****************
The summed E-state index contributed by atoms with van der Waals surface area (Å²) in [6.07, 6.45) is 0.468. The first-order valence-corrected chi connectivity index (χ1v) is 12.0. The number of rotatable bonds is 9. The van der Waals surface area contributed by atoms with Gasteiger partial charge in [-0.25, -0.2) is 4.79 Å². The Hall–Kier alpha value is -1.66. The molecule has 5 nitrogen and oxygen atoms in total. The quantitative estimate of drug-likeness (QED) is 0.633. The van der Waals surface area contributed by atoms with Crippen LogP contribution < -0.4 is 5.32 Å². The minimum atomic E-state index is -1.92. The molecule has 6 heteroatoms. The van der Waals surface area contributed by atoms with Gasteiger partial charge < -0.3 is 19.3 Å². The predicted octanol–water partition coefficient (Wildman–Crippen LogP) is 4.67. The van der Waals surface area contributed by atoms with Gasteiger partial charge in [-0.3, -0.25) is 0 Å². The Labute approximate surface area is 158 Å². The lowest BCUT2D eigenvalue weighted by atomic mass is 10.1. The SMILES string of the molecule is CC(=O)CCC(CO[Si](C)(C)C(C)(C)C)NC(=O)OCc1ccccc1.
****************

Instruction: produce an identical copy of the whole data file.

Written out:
The summed E-state index contributed by atoms with van der Waals surface area (Å²) in [6.07, 6.45) is 0.468. The first-order valence-corrected chi connectivity index (χ1v) is 12.0. The number of rotatable bonds is 9. The van der Waals surface area contributed by atoms with Gasteiger partial charge in [-0.25, -0.2) is 4.79 Å². The Hall–Kier alpha value is -1.66. The molecule has 5 nitrogen and oxygen atoms in total. The quantitative estimate of drug-likeness (QED) is 0.633. The van der Waals surface area contributed by atoms with Crippen LogP contribution < -0.4 is 5.32 Å². The minimum atomic E-state index is -1.92. The molecule has 6 heteroatoms. The van der Waals surface area contributed by atoms with Gasteiger partial charge < -0.3 is 19.3 Å². The predicted octanol–water partition coefficient (Wildman–Crippen LogP) is 4.67. The van der Waals surface area contributed by atoms with Gasteiger partial charge in [-0.3, -0.25) is 0 Å². The Labute approximate surface area is 158 Å². The lowest BCUT2D eigenvalue weighted by atomic mass is 10.1. The SMILES string of the molecule is CC(=O)CCC(CO[Si](C)(C)C(C)(C)C)NC(=O)OCc1ccccc1.